It has been six long years since Jay Electronica’s breakout hit “Exhibit C” controlled radio waves, playing everywhere from car stereos to iPods. Never has one track defined an artist in such a way that not living up to expectations is a fear, grown beneath the surface of a cult fandom. Elect’s been playing fast and loose with the release of his debut album, Act II: Patents of Nobility (The Turn), dangling it before the Hip-Hop community like a mobile on a toddler’s crib. Then again, we have been the audience to a lengthy magic trick. Haven’t we?
Attempting to understand Jay Electronica is like taking Calculus when you’ve barely completed Algebra. It’s a difficult task. Fortunately Elect does offer insight into his psyche and his musical operations in the form of phrases, samples, and, yes, album titles. A secret it is not, the New Orleans emcee is fascinated by Christopher Nolan’s “The Prestige”.
Elect’s artistry and propaganda-like messages in his music are often inspired by the film, which depicts the bloody rivalry between Robert Angier and Alfred Borden, magicians by trade, who duel to the death. By no means should it be inferred that Elect is in the midst of a lifelong duel with another rapper, but a look at the philosophies provided by the film and how they’re applicable to his career.
“Every magic trick consists of three parts or acts. The first part is called “The Pledge”. The magician shows you something ordinary: a deck of cards, a bird, or a man. He shows you the object. Perhaps, he asks you to inspect it to see if it is indeed real, unaltered, normal. But of course… it probably isn’t.”
Act I: Eternal Sunshine (The Pledge) is the first and only project to officially come from Elect. Released in 2007, it received acclaim for its subject matter, and most certainly gained attention, catching the ears of listeners with its fifteen minutes of continuous music. Jon Brion’s score for the 2004 Academy Award-winning “Eternal Sunshine of the Spotless Mind,” served as Elect’s choice for rhyming. As far as sampling goes, it was nothing that hadn’t been done before, but a part of the mixtape’s appeal was Elect’s rapping sans a drum track. With forewords from Just Blaze and Erykah Badu, praising his talent and his personable way of living, Elect was reaching the forefront of a new rap era, and certainly one to watch for. And in the crowded house of Hip-Hop, he found a way to get eyes on him.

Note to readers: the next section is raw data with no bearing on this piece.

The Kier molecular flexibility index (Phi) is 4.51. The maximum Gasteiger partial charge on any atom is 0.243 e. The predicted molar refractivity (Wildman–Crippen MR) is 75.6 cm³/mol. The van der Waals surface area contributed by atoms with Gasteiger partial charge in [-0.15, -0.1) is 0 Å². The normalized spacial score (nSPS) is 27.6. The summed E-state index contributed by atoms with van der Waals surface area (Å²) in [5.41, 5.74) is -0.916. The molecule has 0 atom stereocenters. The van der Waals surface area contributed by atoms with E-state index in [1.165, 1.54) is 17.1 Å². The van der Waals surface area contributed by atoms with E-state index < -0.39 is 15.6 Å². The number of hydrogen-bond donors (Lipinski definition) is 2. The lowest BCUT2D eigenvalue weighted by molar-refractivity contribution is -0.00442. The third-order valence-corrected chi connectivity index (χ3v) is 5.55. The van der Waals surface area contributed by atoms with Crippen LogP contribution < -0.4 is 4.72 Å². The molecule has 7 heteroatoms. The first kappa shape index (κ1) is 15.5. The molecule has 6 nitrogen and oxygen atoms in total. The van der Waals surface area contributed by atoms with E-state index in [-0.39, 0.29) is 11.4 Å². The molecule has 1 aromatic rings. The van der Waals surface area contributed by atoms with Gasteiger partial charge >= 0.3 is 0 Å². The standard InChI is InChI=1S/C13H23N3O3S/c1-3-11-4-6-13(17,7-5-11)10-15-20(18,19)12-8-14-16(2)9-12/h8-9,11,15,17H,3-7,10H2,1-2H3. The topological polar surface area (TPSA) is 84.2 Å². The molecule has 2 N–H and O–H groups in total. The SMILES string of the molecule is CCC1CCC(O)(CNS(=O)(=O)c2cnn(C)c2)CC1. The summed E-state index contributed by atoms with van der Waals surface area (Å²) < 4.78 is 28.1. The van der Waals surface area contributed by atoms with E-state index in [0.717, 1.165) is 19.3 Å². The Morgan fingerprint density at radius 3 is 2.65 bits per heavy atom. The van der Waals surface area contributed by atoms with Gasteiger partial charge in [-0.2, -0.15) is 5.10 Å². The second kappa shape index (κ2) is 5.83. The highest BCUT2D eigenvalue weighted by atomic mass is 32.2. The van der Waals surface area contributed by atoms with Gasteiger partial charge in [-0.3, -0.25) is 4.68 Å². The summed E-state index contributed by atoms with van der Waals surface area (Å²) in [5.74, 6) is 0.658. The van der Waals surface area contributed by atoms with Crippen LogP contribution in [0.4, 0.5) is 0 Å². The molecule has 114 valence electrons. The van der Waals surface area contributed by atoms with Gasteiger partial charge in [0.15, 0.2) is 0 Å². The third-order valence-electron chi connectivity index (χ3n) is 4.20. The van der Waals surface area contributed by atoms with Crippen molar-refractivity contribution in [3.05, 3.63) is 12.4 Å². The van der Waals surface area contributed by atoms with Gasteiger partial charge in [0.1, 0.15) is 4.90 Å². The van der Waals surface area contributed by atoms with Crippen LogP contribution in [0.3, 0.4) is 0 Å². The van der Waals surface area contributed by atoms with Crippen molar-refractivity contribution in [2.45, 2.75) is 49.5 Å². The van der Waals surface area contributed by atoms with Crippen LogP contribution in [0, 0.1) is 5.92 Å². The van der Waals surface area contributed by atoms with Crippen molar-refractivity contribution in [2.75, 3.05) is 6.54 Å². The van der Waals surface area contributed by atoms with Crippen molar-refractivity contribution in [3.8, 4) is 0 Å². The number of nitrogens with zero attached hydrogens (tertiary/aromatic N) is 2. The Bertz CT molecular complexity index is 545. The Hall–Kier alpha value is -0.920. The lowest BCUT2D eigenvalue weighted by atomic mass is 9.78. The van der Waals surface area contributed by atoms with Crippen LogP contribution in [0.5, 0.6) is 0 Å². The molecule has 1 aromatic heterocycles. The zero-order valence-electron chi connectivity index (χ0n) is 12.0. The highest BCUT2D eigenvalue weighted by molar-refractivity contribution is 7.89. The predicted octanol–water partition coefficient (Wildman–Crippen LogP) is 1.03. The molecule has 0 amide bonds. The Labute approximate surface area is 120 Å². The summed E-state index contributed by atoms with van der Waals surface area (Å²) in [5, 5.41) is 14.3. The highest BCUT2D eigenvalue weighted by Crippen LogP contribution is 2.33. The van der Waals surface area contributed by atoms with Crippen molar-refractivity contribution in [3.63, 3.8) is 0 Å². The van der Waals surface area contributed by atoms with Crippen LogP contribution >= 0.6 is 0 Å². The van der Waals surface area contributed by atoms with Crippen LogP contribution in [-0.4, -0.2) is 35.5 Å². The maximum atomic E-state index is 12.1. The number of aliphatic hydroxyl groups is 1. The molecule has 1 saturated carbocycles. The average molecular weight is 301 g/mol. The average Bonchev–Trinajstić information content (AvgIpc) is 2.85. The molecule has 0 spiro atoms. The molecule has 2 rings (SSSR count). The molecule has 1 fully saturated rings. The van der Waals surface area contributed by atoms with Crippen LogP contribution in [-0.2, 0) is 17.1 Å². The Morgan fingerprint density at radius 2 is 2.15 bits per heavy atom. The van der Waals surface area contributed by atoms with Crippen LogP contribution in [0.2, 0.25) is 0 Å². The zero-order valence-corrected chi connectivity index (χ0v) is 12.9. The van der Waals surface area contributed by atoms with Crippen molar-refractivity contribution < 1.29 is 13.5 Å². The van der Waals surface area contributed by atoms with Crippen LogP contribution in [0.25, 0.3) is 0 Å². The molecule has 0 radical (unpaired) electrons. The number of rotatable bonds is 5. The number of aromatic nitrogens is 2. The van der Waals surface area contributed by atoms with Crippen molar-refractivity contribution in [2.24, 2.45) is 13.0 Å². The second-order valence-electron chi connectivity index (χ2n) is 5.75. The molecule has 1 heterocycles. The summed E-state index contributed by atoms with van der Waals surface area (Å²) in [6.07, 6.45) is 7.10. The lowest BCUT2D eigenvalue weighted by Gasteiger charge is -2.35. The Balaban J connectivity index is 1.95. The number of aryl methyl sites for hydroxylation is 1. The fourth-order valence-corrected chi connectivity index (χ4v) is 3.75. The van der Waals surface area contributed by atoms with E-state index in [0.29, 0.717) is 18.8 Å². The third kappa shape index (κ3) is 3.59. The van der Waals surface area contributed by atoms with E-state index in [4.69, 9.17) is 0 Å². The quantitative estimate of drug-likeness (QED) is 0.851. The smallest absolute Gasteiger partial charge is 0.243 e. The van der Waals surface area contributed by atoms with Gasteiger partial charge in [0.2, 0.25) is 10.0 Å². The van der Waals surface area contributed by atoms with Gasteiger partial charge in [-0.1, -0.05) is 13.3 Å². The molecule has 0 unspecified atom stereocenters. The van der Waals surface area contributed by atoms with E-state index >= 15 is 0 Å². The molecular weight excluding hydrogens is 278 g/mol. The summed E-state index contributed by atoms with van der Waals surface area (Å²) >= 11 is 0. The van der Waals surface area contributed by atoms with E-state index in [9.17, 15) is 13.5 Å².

In the time since, Jay has appeared on numerous tracks and the Internet is filled with material of his, whether it be unreleased or unmixed, and often you’ll come across that unofficial remix, you can’t determine as being real or fake. Frustrating to fans is the lack of a hard-hitting project to call his own. When he signed to Jay Z’s Roc Nation way back in 2010, it was a sign of great things to come, with the label already housing a budding J. Cole and Jigga himself, the dynasty of the Roc was alive and well. Given the intense popularity of “Exhibit C”, the stakes in the rap game were inevitably raised and the pending Act II was poised to be the New Testament over production from Just Blaze. Hyperbole aside, it isn’t unjust to say that he was breathing a new life into the culture.
“The second act is called “The Turn”. The magician shows you something ordinary and makes it do something extraordinary. Now you’re looking for the secret… but you won’t find it because, of course, you’re not really looking. You don’t really want to know. You want to be fooled.”
It should come as no surprise that much of Elect’s allure has been his mystery. What does the man actually do when he isn’t dropping the music we’ve been patiently waiting for? He could be sitting at home, laughing at the web and their theories of him, but surely there are better things for him to do. And he doesn’t seem like the type to dwell on himself, necessarily.
However, days become weeks, weeks become months, and months obviously become years… and yet Patents of Nobility is nowhere to be found. The closest the project has been to our clutches was the surfacing of a track list back in 2012, and less than a handful have become available since. “Road to Perdition”, “Better in Tune with the Infinite”, and “Shiny Suit Theory”, are the cuts that have all seen the light of day and their place on the final release is subject to change. Still, the craving for Patents remains unsatisfied.